Chain of Survival Relay

Sudden cardiac arrest is a very serious subject. Teaching students how to save a life can be fun. The Chain of Survival Relay, first introduced at Simon's Says Run in 2013, incorporates the "links" in the chain of survival (a.k.a. steps required to save a life).


First, call 911. This is true for any emergency. By calling 911, we accomplish two things. First responders are sent to help. The trained operator helps us navigate the situation and decide what we, the bystander, can do to help. In the relay, a student searches through a bucket of ping pong balls to find 9-1-1.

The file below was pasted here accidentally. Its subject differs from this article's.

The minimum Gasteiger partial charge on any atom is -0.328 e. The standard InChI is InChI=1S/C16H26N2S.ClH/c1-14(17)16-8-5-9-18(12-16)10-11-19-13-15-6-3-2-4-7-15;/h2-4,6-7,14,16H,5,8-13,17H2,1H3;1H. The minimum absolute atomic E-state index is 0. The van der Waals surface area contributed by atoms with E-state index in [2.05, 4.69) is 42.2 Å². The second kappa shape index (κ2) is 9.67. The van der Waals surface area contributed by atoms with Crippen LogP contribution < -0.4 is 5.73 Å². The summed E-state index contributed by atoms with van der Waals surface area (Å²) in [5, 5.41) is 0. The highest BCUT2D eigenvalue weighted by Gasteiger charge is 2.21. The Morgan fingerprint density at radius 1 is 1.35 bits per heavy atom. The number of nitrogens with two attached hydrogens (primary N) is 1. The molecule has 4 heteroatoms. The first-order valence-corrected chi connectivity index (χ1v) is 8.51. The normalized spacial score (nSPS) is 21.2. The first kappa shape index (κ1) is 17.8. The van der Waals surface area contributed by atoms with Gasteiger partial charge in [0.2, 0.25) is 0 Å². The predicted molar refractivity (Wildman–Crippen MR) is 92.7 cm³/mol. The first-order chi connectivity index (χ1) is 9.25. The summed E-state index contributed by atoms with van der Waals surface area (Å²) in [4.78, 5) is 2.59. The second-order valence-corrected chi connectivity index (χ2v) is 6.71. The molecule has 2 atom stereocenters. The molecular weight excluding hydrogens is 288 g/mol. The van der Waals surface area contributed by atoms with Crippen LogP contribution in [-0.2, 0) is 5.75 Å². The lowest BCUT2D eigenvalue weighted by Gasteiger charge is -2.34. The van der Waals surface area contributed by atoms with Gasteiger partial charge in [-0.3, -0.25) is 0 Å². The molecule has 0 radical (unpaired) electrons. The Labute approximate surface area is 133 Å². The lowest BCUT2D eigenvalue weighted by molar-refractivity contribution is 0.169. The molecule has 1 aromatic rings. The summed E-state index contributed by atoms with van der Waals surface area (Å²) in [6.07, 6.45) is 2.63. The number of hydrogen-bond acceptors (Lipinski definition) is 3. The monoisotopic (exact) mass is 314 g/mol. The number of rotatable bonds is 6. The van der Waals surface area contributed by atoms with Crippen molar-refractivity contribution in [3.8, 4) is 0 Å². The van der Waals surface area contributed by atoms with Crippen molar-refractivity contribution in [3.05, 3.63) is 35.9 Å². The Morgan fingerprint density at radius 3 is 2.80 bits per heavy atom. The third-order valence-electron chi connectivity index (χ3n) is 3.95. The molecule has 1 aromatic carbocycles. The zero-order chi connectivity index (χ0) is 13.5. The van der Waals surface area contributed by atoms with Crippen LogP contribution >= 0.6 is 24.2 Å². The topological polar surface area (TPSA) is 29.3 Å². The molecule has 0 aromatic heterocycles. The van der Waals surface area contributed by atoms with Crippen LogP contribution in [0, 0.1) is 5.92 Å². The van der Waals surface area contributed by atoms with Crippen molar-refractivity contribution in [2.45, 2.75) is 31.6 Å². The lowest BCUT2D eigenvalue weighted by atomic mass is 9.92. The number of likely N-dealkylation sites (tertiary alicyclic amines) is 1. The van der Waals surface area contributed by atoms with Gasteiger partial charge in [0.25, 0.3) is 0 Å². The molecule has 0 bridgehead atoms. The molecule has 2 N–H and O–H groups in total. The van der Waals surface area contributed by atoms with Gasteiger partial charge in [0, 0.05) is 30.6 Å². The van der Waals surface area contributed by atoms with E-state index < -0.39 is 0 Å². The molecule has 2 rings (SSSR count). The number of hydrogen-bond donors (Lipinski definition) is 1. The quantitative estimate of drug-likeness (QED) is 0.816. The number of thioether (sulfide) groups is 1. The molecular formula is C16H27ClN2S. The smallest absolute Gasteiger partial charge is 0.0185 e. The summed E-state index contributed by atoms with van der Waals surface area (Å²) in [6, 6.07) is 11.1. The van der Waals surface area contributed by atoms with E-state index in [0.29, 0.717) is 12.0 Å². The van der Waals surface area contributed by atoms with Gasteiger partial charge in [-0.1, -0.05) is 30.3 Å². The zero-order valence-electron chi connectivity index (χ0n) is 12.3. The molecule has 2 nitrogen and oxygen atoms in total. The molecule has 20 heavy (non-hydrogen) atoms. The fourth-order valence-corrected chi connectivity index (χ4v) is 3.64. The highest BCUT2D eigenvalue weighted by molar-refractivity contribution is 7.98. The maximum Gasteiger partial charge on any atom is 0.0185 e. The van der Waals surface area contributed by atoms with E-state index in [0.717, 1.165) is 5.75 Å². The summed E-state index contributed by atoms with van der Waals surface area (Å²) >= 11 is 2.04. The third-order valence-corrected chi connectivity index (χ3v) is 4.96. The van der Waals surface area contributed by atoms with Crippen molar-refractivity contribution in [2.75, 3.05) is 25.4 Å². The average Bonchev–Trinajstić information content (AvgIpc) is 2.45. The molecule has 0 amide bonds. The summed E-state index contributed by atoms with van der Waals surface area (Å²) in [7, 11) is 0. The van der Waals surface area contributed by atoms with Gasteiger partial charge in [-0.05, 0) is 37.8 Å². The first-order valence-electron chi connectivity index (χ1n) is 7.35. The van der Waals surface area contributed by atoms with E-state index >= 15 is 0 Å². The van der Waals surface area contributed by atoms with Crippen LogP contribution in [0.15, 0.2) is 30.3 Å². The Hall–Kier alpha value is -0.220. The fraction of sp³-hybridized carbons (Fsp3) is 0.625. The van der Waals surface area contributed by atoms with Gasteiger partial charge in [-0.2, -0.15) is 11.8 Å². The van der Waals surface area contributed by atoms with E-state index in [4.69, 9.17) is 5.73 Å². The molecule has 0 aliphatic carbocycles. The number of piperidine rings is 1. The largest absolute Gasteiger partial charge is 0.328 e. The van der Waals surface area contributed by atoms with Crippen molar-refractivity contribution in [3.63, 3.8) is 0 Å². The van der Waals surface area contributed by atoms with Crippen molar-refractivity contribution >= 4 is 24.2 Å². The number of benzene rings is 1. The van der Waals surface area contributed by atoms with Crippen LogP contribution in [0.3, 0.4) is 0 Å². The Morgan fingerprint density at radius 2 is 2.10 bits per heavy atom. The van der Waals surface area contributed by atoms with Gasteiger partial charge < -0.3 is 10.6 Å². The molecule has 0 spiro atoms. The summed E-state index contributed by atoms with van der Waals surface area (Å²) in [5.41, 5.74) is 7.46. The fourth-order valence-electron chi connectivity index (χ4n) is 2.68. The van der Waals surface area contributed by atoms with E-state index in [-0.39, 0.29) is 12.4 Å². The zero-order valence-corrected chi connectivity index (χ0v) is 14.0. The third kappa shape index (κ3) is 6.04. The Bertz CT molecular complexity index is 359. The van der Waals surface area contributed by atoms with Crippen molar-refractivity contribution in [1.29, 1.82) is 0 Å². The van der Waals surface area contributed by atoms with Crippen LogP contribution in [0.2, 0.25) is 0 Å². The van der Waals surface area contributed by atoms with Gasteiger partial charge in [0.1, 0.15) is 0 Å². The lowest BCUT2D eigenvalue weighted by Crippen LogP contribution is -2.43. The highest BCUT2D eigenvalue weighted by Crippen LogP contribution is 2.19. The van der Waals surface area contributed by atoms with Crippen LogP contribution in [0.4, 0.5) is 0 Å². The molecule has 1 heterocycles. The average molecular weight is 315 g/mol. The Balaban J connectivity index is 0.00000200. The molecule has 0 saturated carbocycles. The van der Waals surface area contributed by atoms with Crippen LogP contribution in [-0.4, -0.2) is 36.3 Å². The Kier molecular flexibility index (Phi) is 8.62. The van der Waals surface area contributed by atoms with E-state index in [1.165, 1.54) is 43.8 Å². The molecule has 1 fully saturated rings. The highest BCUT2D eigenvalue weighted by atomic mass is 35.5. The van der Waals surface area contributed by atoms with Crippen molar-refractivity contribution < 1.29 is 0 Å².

Second, begin hands-only CPR. Cardiopulmonary resuscitation (CPR) helps move blood and oxygen around the body while the heart isn't working. Without you serving as the temporary pump, the organs begin to fail. In the relay, students must complete 100 chest compressions. In real life, that is the recommended pace.

Third, get the automated external defibrillator (AED). An AED device is the only tool, whether inside or outside of a hospital, that can save someone in cardiac arrest. The device tells us exactly what to do as it analyzes the heart to determine if a shock is needed. In the relay, a student retrieves the AED and runs to the dummy to apply the AED pads and follow the steps.

Fourth, meet the first responder. In the race, the first responder meets the student at the finish line.

In less than five minutes, students have competed, laughed and learned life-saving measures.